I better stop here- I'm beginning to sound like one of these TV pundits, full of long sentences of criticism with very little said about people's good deeds and very little self-examination -Calorius

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Tuesday, August 05, 2008

Christians and the Economic Crunch. Part 2

A Passage for Reflection

2 Corinthians Chapter 8 is a magnificent passage to consider and a good relay station for reflection on how the local and wider Christian Church should respond. Written on the background of the economic downturn and famine in Jerusalem and Paul's efforts to raise money to help them, the chapter is laden with what I would consider relevant economic phrases and terms such as

1. "most severe trial" (verse 2)

2. "their extreme poverty welled up in rich generosity" (verse 2)

3. "they gave as much as they were able, and even beyond their ability. Entirely on their own," (verse. 3)

4. "see that you also excel in this grace of giving" (verse 7) - and Paul is not talking about giving to Tele-evangelist ministries or the latest building project, but to the Jerusalem poor struck by famine!

5. "though he was rich, yet for your sakes he became poor" (vs. 9)

6. "the gift is acceptable according to what one has, not according to what he does not have" (vs. 12)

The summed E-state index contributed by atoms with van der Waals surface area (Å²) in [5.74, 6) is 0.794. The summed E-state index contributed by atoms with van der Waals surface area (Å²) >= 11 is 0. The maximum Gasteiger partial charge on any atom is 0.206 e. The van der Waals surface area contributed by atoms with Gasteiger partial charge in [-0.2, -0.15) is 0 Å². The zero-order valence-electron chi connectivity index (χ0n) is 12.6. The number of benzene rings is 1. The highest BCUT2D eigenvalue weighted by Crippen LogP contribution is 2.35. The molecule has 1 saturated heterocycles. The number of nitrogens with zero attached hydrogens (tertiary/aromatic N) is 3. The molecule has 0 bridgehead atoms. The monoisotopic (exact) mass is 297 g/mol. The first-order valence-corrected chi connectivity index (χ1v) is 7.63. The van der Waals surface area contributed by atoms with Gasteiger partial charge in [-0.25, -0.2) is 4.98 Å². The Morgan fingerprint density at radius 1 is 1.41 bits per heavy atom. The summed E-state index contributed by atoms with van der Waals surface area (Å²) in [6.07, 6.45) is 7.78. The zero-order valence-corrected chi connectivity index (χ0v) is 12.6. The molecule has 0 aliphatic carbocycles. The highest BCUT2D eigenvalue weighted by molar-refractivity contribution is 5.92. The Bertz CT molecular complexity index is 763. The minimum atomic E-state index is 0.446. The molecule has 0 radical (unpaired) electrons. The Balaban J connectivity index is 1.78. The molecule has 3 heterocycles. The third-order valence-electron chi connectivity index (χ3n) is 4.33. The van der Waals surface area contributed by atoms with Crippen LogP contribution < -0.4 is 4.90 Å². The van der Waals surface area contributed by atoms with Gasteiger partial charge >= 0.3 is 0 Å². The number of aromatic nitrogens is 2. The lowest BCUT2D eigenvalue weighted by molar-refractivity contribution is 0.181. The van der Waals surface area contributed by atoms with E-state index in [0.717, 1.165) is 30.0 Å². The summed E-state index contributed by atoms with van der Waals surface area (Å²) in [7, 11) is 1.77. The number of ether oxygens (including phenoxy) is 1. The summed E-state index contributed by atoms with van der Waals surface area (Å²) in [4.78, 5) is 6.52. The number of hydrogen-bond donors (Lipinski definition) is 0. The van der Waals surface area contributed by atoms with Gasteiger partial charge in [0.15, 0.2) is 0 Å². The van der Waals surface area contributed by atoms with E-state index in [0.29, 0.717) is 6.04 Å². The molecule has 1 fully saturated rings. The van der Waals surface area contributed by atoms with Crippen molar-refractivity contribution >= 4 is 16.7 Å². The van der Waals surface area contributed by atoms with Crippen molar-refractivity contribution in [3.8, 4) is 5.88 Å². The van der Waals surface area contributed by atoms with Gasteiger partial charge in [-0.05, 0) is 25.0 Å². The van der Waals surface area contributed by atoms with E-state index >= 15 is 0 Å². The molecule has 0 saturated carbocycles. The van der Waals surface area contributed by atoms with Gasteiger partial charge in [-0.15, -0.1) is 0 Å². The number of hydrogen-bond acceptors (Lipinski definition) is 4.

7. "Our desire is not that others might be relieved while you are hard pressed, but that there might be equality" (vs. 13) etc, etc, etc

The whole chapter is full of what Christians should do during times of economic hardship, not just their own hardship but that of others too.

I saw one Tele-evangelist "blessing" of his new airplane on BBC news the other day, and I found it sad that a bundle of believers had gathered at a runway praying and rejoicing because they had contributed to the largesse and opulence of another brother. I sometimes think that is one the reasons it is difficult for some European believers to call themselves Evangelicals, seeing that the term has being hijacked by such. Forgive my ranting. A major repentance in our attitude to money, the poor and hungry of this world is called for, my brothers. - Annang